When my laptop died, or passed out, I had just set up my first knitting pattern for sale on Ravelry. I’d been working on it in little bits for ages, had it tested by some generous and kind knitters, uploaded it and set a price and then a few hours later … pbbbt. Jacques (the laptop, obviously) just had enough.

So I never got to tell you about it! It’s been so long, I kind of can’t even remember where the inspiration came from initially, but I do know I’ve always loved thrummed mittens. I love the tiny little hearts of color polka dotting the surface and the endless adorable color combinations you could knit. However, I have never lived anywhere even remotely cold enough for thrums. I’d be sweating through them in minutes here in the southern-ish UK, and Holland was no different.

Re-creating the cuteness of thrums with stranded colorwork was a no-brainer: easy knitting and adorable?! Awesome. Reluctance to use a regular old ribbing pattern for edging led me to wee tiny cables, adding a little delicate detail to an otherwise very simple-and-quick knit. All together, it reminded me of the gentle quiet of the first snow of the winter: Flurries.

Flurries, a cowl and fingerless mitts set

This pattern includes instructions for a cowl and matching fingerless gloves set. You’ll need to know how to knit stranded colorwork and cables, but both are just about the simplest of either you could ask for, so this set would be a great project for beginners of either (or both) skill. The cabled edging and colorwork stitch patterns are charted only but, again, because the stitch patterns are fairly simple and intuitive once you get started, this might be a good project to learn that on too.

Rowan Pure Wool 4 Ply 50g/160yd per skein
3 skeins main color (MC), 1 skein contrast color (CC)
This amount will make full set of cowl and mitts.

Approximate amounts per item:
Cowl: 75g MC, 15g CC
Mitts: 50g MC, 10g CC

Cowl: 2.25mm & 3.0mm circular needles, 16”/40cm
Mitts: 2.25mm & 3.0mm preferred needle type for knitting
small diameters in the round
Or sizes needed to obtain gauge

Finished Size:
Cowl: 10.5” tall and 21” circumference
Mitts: to fit hand circumference (measured around
knuckles) of 7.5”

Use the button above (you do not need to be a Ravelry member to purchase the pattern) to get your own Flurries pattern and knit away. Of course, if you do knit it, pretty please add photos to Ravelry or come back here to show them off. I’d love to see how your Flurries turn out!

1915 Austrian Sunflower: freebie embroidery pattern

Album Praktischer Handarbeiten

This giant volume was passed down to me, prematurely, from my mother – though I say we just share it now – and was given to her by her own mother. It was found by grandmother at a thrift shop, must’ve been in the Pittsburgh-ish area in the 60s or 70s. My mom always says it was one of the most thoughtful things my grandmother ever did for her, to have recognized it in a store-full of junk as exactly the kind of thing she would love.

So what the heck is it?! It’s a self-bound, presumably, collection of crafting magazines from Austria-Hungary. I can’t be sure of the exact dates since they’re not bound in chronological order, but a quick survey shows dates that span between 1912 to 1918. The pages are dry and crumbly – you have to turn each one so carefully – but every one is an inspiration.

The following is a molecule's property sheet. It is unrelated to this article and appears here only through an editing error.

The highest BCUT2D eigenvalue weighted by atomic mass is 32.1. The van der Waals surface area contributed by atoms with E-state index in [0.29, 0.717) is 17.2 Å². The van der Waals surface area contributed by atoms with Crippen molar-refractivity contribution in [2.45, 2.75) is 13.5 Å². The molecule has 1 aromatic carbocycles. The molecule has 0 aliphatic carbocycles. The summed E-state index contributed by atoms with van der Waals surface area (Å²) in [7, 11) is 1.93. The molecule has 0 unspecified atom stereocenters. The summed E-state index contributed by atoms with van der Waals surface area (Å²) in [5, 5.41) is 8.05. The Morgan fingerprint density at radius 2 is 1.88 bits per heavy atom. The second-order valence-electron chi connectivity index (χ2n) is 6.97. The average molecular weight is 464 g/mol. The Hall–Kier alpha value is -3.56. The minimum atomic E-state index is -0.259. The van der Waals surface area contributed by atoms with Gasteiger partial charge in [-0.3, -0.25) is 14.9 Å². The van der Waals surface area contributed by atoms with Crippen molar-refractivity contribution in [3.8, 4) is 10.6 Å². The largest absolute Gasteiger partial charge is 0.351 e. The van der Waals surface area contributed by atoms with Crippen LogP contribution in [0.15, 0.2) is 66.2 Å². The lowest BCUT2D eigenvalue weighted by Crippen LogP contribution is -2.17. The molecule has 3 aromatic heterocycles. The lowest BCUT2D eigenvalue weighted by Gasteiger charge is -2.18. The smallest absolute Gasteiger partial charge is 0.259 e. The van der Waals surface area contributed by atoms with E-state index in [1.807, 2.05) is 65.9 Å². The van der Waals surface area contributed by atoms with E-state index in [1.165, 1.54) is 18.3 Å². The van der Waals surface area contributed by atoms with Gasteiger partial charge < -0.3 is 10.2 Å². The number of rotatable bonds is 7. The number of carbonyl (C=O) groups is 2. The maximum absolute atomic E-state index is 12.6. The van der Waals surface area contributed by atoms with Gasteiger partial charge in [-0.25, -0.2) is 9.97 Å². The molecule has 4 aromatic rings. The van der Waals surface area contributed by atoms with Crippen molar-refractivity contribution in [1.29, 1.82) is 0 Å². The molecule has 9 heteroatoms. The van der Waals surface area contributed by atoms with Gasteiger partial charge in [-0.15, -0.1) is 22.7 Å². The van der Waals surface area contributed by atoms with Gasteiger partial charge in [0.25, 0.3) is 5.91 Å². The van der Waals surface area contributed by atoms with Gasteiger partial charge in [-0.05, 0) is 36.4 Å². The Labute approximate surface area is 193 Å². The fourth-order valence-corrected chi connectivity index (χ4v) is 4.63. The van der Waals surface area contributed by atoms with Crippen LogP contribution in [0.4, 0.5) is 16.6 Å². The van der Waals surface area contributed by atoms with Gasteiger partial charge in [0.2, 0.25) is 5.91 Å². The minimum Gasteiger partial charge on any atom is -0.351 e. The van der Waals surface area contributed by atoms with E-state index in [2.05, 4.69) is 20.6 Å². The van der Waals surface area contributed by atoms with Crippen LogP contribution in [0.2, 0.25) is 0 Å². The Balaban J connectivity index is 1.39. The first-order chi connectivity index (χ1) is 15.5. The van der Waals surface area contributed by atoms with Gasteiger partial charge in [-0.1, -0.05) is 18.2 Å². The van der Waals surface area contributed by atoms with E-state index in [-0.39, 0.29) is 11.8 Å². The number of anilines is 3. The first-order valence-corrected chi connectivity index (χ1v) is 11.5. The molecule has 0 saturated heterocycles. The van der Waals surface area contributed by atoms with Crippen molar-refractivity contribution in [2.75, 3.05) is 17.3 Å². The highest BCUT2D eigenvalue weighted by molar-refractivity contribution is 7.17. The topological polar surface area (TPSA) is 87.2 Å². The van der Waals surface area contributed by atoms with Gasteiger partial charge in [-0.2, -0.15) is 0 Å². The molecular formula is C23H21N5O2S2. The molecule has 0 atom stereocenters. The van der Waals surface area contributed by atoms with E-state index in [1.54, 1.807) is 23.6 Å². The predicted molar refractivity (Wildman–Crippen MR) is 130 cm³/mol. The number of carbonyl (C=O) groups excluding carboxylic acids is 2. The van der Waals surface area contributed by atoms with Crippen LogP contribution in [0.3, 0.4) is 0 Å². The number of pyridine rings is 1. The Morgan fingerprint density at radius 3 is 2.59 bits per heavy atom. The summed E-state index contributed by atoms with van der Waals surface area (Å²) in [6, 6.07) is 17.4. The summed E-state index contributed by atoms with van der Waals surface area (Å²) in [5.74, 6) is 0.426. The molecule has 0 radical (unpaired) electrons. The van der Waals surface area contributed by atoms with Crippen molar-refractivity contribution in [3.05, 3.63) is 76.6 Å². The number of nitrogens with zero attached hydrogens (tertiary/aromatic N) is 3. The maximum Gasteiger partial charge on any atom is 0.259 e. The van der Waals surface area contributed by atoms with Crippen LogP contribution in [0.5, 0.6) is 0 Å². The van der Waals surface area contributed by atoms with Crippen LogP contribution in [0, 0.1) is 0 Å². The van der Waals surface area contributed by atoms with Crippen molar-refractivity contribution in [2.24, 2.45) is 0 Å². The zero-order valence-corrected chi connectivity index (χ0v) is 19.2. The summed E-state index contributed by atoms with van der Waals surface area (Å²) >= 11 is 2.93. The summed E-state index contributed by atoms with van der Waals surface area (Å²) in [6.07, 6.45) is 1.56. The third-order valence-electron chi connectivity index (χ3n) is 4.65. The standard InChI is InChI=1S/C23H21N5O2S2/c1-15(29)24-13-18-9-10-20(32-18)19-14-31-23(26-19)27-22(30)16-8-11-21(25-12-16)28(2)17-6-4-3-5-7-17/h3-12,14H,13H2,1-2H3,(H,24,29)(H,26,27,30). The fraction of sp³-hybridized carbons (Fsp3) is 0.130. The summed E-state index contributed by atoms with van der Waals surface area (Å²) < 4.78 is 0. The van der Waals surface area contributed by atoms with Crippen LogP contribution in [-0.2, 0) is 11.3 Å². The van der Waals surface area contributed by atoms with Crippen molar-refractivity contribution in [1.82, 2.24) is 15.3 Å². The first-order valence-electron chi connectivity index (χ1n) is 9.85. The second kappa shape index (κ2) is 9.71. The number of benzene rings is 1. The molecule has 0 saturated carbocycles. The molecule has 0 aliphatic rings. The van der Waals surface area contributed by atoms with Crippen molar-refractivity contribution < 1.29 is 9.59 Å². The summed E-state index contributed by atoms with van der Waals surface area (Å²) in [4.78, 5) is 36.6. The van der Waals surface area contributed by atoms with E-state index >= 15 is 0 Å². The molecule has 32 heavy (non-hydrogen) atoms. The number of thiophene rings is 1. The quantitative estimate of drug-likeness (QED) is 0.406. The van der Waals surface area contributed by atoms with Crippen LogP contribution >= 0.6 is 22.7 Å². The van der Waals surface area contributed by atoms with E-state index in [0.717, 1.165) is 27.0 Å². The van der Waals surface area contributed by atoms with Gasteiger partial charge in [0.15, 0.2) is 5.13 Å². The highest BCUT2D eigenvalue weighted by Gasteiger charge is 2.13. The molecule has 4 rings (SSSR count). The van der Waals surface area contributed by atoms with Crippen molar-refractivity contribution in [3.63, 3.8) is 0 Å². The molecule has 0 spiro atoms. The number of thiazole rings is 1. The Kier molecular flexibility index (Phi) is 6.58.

Album Praktischer Handarbeiten
Album Praktischer Handarbeiten

These magazines have projects and ideas for every kind of crafter, or at least those involved in any kind of needlework: crochet, knitting, sewing, cross-stitch, needlepoint, embroidery, projects for children, for the home, for men, for soldiers. Since I vaguely speak Dutch and took some German in high school, I can pick out simple words here and there, but for the most part, I can’t understand it at all – though it really doesn’t matter. The illustrations are so clear, most ideas being shown rather than described, I think I could quite literally spend years recreating and modernizing projects from these pages.

So you probably won’t be surprised to hear that I’m already working on another reproduction embroidery pattern to share, have a couple of cross-stitch patterns lined up (planned for wintertime because they involve, eep!, deers and mooses), and have many more pages marked to go back to later.

1915 Austrian Sunflower Embroidery Pattern (freebie)

Here’s a simple little pattern I’ve worked up for you all to enjoy, just as a little taster of what this book has to offer. I picked this one for two reasons: the original drawing (above) shows it done in specific stitches, so I was able to recreate it exactly, and I was struck by how modern a design it is, though the original is from an issue dated 1915! If you check out the bottom right corner of the photo above, you’ll see that the original intention was to repeat this flower into a full, leafy border, but I think it would look great done simply on a pillowcase, or tote bag – or anything, really!

1915 Austrian Sunflower Embroidery Pattern (freebie)

I’ve included the photo of the original in the PDF so you can follow it as a stitch guide if you so choose. Download away just below, and as with any freebie I have or will pass on, pretty please show off your results if you stitch it yourself!